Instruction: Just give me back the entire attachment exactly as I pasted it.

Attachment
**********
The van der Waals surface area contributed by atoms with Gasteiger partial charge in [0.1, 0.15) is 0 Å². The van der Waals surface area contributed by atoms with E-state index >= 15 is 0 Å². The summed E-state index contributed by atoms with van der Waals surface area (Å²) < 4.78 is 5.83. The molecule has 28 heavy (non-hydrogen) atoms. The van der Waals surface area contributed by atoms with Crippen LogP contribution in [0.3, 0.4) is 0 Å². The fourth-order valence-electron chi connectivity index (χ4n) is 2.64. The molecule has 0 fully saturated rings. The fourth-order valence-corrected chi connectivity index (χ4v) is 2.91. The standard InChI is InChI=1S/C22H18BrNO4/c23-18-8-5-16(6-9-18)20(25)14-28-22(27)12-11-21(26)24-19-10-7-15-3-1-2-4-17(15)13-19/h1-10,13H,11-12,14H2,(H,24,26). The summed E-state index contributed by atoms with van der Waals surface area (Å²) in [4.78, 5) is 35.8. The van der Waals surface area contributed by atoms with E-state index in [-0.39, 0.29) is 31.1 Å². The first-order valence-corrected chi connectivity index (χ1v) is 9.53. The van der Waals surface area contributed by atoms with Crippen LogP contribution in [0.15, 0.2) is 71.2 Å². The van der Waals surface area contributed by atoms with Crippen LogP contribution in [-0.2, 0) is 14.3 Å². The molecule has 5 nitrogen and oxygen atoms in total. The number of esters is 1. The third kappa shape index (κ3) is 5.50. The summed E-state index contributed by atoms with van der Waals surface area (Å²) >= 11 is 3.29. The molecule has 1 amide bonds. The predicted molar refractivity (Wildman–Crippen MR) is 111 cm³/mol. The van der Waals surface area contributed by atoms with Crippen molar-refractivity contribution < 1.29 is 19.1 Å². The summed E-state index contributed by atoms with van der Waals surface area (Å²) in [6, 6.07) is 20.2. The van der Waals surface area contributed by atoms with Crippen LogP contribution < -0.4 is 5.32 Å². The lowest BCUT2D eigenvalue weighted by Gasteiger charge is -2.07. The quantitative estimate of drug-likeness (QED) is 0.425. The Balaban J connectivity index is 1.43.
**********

The van der Waals surface area contributed by atoms with Gasteiger partial charge in [0.1, 0.15) is 0 Å². The van der Waals surface area contributed by atoms with E-state index >= 15 is 0 Å². The summed E-state index contributed by atoms with van der Waals surface area (Å²) < 4.78 is 5.83. The molecule has 28 heavy (non-hydrogen) atoms. The van der Waals surface area contributed by atoms with Crippen LogP contribution in [0.3, 0.4) is 0 Å². The fourth-order valence-electron chi connectivity index (χ4n) is 2.64. The molecule has 0 fully saturated rings. The fourth-order valence-corrected chi connectivity index (χ4v) is 2.91. The standard InChI is InChI=1S/C22H18BrNO4/c23-18-8-5-16(6-9-18)20(25)14-28-22(27)12-11-21(26)24-19-10-7-15-3-1-2-4-17(15)13-19/h1-10,13H,11-12,14H2,(H,24,26). The summed E-state index contributed by atoms with van der Waals surface area (Å²) in [4.78, 5) is 35.8. The van der Waals surface area contributed by atoms with E-state index in [-0.39, 0.29) is 31.1 Å². The first-order valence-corrected chi connectivity index (χ1v) is 9.53. The van der Waals surface area contributed by atoms with Crippen LogP contribution in [0.15, 0.2) is 71.2 Å². The van der Waals surface area contributed by atoms with Crippen LogP contribution in [-0.2, 0) is 14.3 Å². The molecule has 5 nitrogen and oxygen atoms in total. The number of esters is 1. The third kappa shape index (κ3) is 5.50. The summed E-state index contributed by atoms with van der Waals surface area (Å²) >= 11 is 3.29. The molecule has 1 amide bonds. The predicted molar refractivity (Wildman–Crippen MR) is 111 cm³/mol. The van der Waals surface area contributed by atoms with Crippen molar-refractivity contribution < 1.29 is 19.1 Å². The summed E-state index contributed by atoms with van der Waals surface area (Å²) in [6, 6.07) is 20.2. The van der Waals surface area contributed by atoms with Crippen LogP contribution < -0.4 is 5.32 Å². The lowest BCUT2D eigenvalue weighted by Gasteiger charge is -2.07. The quantitative estimate of drug-likeness (QED) is 0.425. The Balaban J connectivity index is 1.43.